I’ve noticed a bit of inverse snobbery amidst some wine professionals and connoisseurs. Familiarity with so many wonderful wine regions and styles can make them disparaging about “the world’s most famous wine”.

Par Berndt Fernow (Travail personnel (own photography)) [Public domain], via Wikimedia CommonsPerhaps it’s a reaction against Bordeaux’s ongoing transformation into a luxury brand, or the way the region is being carved up into increasingly anonymous corporate shareholdings. Many of which employ the same famous consultants making the same premium wines at each beautifully manicured estate.

Then again, maybe overt manipulation with new oak, micro-oxygenation and god knows what else is simply out of tune with today’s forward thinking wine professional. We all like to show that we value “terroir expression” and purity, rather than 100 point over-extracted wines. We’re cutting edge, aren’t we?

And let’s not get started about the increasingly ridiculous pricing, the annual en primeur charade or the distasteful way that the top wines end up as investment vehicles. Does anyone actually drink this stuff anymore?

Well I do, when I can afford it. (Continued below.)

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First Love

Red wines from Bordeaux (clarets if you will) were my first love in wine, and even though I frequently spurn them for pastures new, that love has never gone away.

Initially, I had little understanding of other wine regions or styles – and little inclination to gain it. I found new world wines gross, Spanish wines vulgar and Italian wines just too impenetrable. But claret always delivered. As my obsession grew, I began to figure out that left-bank was what really floated my boat – and the more robust the better. St. Estephe, the Medoc’s most Northerly commune, became a firm favourite. Nothing makes me happier than a slightly austere Cabernet-dominated blend, with plenty of acidity and a whiff of the humidor.

Later in life, I was drawn to the joys of good Burgundy, Barolo, Loire reds and Friuli whites. Later still, I even learnt to appreciate Oregon Pinot, Barossa Shiraz and Hunter Valley Semillon. Like any diligent post-modern wine lover, I developed a passion for the more geeky areas of the wine world – orange wines, qvevri wines, natural wines. I genuinely love them all.

But claret still has a charm like no other. Of course, I’m mindful of the pitfalls – modern winemaking know-how, plus a succession of ever hotter and riper vintages has changed the character of the wines. Like many, I broke open my piggy bank for 2003, 2005 and 2009, only to be disappointed that their ripeness and opulence was not to my taste. By 2010 I’d learnt my lesson, and the piggy bank was empty anyway.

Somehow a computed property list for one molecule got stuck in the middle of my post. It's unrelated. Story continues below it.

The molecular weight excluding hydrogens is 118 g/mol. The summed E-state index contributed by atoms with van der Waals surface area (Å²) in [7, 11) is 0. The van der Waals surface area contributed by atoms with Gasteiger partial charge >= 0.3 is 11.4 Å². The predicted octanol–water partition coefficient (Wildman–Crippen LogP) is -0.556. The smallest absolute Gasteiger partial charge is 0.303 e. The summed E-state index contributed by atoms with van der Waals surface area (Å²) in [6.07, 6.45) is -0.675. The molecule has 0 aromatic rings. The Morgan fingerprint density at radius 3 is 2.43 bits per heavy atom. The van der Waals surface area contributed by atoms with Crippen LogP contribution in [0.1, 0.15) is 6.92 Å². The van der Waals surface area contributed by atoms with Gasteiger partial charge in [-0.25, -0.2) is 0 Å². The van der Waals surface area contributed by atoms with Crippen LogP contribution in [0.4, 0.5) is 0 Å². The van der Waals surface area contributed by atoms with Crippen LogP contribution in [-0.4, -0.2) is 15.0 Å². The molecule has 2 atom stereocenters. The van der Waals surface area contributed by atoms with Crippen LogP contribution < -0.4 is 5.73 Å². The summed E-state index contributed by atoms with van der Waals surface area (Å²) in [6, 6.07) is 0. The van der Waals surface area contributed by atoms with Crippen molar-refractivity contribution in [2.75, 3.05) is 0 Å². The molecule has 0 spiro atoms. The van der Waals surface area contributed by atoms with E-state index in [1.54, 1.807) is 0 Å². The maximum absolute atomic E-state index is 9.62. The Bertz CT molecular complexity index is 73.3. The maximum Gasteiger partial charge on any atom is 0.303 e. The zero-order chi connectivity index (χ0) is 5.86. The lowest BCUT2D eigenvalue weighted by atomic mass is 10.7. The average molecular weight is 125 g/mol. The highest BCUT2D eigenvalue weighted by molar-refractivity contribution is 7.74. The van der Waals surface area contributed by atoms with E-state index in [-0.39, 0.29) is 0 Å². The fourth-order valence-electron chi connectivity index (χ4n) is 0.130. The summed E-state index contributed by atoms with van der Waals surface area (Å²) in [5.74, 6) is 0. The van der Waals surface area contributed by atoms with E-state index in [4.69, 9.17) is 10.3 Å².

http://commons.wikimedia.org/wiki/File%3ABourg_vineyards.jpgBeyond the Bling

Give me a cool year like 2002 or 2004 – or a charmer like 2007, anyday. These are the wines that define everything that is unique about Bordeaux – elegance, freshness and drinkability, with no lack of complexity and gravitas. And these “forgotten vintages” are significantly cheaper, in direct proportion to the lack of Parker points they received on release.

English gentlemen of a certain vintage still bandy the term “lunchtime clarets”. It might sound fusty but it’s a helpful descriptor – a decent wine with 12.5% alcohol, that can satisfy and delight without leaving tastebuds panting or vision blurring.

But did I mention the price problem? I’m still smarting after the experience of drinking a wonderful bottle of Forts de Latour ’98, 3 years ago. It set me back a pretty reasonable £45. That wine now retails at 3-4 times the price, and recent “blockbuster” vintages are priced even higher. I am not ever likely to buy or taste it again (unless some generous soul pours it at a tasting).

There is a solution. I learnt to stop “label drinking” when my pocket started hurting too much. There are legions of small and increasingly quality-minded Bordeaux producers, many in the lowlier appellations surrounding the Medoc and right bank citadels. Finding the best producers takes more research (ideally, make friends with your local independent wine merchant) but can be extraordinarily rewarding.

$30 is enough to bag wonderful classic clarets – without over extraction, 200% new oak or the need to wait 20 years before opening the bottle. Spending the extra money on a Médoc Cru Classé, or a 100-point wine from a blockbuster year may upgrade your status in certain profligate circles, but it’s really no guarantee of a better wine.

Perhaps the ennui around Bordeaux is simply due to its universality. It is hardly up and coming, or anyone’s new discovery. But I reach for it, not when I want thrills or adventure, but simply for refreshment and pleasure.

A word from Planet Bordeaux, the sponsor of Palate Press Bordeaux Week:

Bonjour!

We invite you to take a journey through the beautiful vineyards of Bordeaux & Bordeaux Supérieur appellations – the heart and soul of Bordeaux. Planet Bordeaux winemakers offer fresh new ways to rediscover & enjoy high quality, terroir-driven, affordable wines from the world’s wine capital.

About The Author

Staff Writer

Simon Woolf is a WSET trained wine and food enthusiast living in London. His blog themorningclaret.com focuses on smaller producers who use organic, biodynamic or natural wine-making methods, and on those parts of the wine world less well travelled. Simon also writes for timatkin.com